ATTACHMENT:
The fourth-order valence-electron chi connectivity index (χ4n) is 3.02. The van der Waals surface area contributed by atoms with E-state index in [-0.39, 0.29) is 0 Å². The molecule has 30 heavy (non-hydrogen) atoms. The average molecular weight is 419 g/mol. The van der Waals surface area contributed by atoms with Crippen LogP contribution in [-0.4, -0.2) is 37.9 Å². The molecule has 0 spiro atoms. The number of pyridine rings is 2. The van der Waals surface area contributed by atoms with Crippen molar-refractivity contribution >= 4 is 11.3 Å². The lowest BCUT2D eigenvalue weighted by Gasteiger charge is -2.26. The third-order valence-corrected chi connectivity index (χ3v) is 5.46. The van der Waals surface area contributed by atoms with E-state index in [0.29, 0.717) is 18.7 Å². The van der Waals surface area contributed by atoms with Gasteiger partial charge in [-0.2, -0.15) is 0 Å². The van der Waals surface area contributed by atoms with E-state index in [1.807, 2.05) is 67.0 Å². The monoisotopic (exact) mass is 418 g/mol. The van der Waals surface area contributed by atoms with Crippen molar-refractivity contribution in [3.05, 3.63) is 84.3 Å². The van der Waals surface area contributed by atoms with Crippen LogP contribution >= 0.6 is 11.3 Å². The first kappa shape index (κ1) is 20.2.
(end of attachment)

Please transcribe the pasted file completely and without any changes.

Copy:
The fourth-order valence-electron chi connectivity index (χ4n) is 3.02. The van der Waals surface area contributed by atoms with E-state index in [-0.39, 0.29) is 0 Å². The molecule has 30 heavy (non-hydrogen) atoms. The average molecular weight is 419 g/mol. The van der Waals surface area contributed by atoms with Crippen LogP contribution in [-0.4, -0.2) is 37.9 Å². The molecule has 0 spiro atoms. The number of pyridine rings is 2. The van der Waals surface area contributed by atoms with Crippen molar-refractivity contribution >= 4 is 11.3 Å². The lowest BCUT2D eigenvalue weighted by Gasteiger charge is -2.26. The third-order valence-corrected chi connectivity index (χ3v) is 5.46. The van der Waals surface area contributed by atoms with E-state index in [0.29, 0.717) is 18.7 Å². The van der Waals surface area contributed by atoms with Gasteiger partial charge in [-0.2, -0.15) is 0 Å². The van der Waals surface area contributed by atoms with E-state index in [1.807, 2.05) is 67.0 Å². The monoisotopic (exact) mass is 418 g/mol. The van der Waals surface area contributed by atoms with Crippen molar-refractivity contribution in [3.05, 3.63) is 84.3 Å². The van der Waals surface area contributed by atoms with Crippen LogP contribution >= 0.6 is 11.3 Å². The first kappa shape index (κ1) is 20.2.